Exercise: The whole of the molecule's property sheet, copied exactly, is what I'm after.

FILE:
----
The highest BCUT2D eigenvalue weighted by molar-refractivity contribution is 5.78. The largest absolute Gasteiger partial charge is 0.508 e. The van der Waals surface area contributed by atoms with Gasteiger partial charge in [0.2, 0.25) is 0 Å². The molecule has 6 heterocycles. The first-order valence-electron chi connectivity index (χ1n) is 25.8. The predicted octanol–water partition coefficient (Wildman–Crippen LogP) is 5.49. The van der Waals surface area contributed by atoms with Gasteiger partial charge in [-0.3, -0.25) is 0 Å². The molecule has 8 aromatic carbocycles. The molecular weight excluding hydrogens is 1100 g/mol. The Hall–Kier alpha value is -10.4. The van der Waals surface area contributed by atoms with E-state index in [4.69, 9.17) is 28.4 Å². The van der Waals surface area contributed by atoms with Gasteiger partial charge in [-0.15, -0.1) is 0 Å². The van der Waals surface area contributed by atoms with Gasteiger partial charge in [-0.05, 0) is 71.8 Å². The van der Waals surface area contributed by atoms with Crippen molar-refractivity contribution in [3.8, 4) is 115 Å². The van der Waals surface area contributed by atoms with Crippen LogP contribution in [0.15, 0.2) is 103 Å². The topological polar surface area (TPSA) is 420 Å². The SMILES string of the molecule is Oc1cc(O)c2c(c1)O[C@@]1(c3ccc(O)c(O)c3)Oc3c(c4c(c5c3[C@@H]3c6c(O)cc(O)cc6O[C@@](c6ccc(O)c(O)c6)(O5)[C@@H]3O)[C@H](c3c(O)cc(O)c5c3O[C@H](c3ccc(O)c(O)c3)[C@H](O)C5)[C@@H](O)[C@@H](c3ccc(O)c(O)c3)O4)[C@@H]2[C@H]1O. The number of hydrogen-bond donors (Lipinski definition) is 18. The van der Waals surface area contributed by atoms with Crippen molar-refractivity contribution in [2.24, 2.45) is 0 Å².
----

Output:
The highest BCUT2D eigenvalue weighted by molar-refractivity contribution is 5.78. The largest absolute Gasteiger partial charge is 0.508 e. The van der Waals surface area contributed by atoms with Gasteiger partial charge in [0.2, 0.25) is 0 Å². The molecule has 6 heterocycles. The first-order valence-electron chi connectivity index (χ1n) is 25.8. The predicted octanol–water partition coefficient (Wildman–Crippen LogP) is 5.49. The van der Waals surface area contributed by atoms with Gasteiger partial charge in [-0.3, -0.25) is 0 Å². The molecule has 8 aromatic carbocycles. The molecular weight excluding hydrogens is 1100 g/mol. The Hall–Kier alpha value is -10.4. The van der Waals surface area contributed by atoms with E-state index in [4.69, 9.17) is 28.4 Å². The van der Waals surface area contributed by atoms with Gasteiger partial charge in [-0.15, -0.1) is 0 Å². The van der Waals surface area contributed by atoms with Gasteiger partial charge in [-0.05, 0) is 71.8 Å². The van der Waals surface area contributed by atoms with Crippen molar-refractivity contribution in [3.8, 4) is 115 Å². The van der Waals surface area contributed by atoms with Crippen LogP contribution in [0.15, 0.2) is 103 Å². The topological polar surface area (TPSA) is 420 Å². The SMILES string of the molecule is Oc1cc(O)c2c(c1)O[C@@]1(c3ccc(O)c(O)c3)Oc3c(c4c(c5c3[C@@H]3c6c(O)cc(O)cc6O[C@@](c6ccc(O)c(O)c6)(O5)[C@@H]3O)[C@H](c3c(O)cc(O)c5c3O[C@H](c3ccc(O)c(O)c3)[C@H](O)C5)[C@@H](O)[C@@H](c3ccc(O)c(O)c3)O4)[C@@H]2[C@H]1O. The number of hydrogen-bond donors (Lipinski definition) is 18. The van der Waals surface area contributed by atoms with Crippen molar-refractivity contribution in [2.24, 2.45) is 0 Å².